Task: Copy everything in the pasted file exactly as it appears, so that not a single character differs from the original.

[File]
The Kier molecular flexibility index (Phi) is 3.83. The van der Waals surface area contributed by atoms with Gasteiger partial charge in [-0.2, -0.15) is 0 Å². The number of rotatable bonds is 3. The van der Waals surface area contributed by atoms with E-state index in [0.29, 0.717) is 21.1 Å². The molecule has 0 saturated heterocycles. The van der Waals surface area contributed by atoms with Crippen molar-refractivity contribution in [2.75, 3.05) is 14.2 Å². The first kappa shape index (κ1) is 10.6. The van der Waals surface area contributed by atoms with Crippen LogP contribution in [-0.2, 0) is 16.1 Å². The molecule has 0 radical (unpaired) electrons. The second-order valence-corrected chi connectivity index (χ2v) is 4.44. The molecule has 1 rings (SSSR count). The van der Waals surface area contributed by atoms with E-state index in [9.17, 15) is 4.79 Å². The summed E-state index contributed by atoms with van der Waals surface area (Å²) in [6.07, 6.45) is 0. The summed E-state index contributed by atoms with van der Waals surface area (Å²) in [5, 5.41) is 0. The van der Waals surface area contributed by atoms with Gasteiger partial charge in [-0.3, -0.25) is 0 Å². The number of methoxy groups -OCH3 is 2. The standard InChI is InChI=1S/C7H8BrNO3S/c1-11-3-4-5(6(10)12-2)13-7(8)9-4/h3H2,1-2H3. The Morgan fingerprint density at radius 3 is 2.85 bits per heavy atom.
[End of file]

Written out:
The Kier molecular flexibility index (Phi) is 3.83. The van der Waals surface area contributed by atoms with Gasteiger partial charge in [-0.2, -0.15) is 0 Å². The number of rotatable bonds is 3. The van der Waals surface area contributed by atoms with E-state index in [0.29, 0.717) is 21.1 Å². The molecule has 0 saturated heterocycles. The van der Waals surface area contributed by atoms with Crippen molar-refractivity contribution in [2.75, 3.05) is 14.2 Å². The first kappa shape index (κ1) is 10.6. The van der Waals surface area contributed by atoms with Crippen LogP contribution in [-0.2, 0) is 16.1 Å². The molecule has 0 radical (unpaired) electrons. The second-order valence-corrected chi connectivity index (χ2v) is 4.44. The molecule has 1 rings (SSSR count). The van der Waals surface area contributed by atoms with E-state index in [9.17, 15) is 4.79 Å². The summed E-state index contributed by atoms with van der Waals surface area (Å²) in [6.07, 6.45) is 0. The summed E-state index contributed by atoms with van der Waals surface area (Å²) in [5, 5.41) is 0. The van der Waals surface area contributed by atoms with Gasteiger partial charge in [-0.3, -0.25) is 0 Å². The number of methoxy groups -OCH3 is 2. The standard InChI is InChI=1S/C7H8BrNO3S/c1-11-3-4-5(6(10)12-2)13-7(8)9-4/h3H2,1-2H3. The Morgan fingerprint density at radius 3 is 2.85 bits per heavy atom.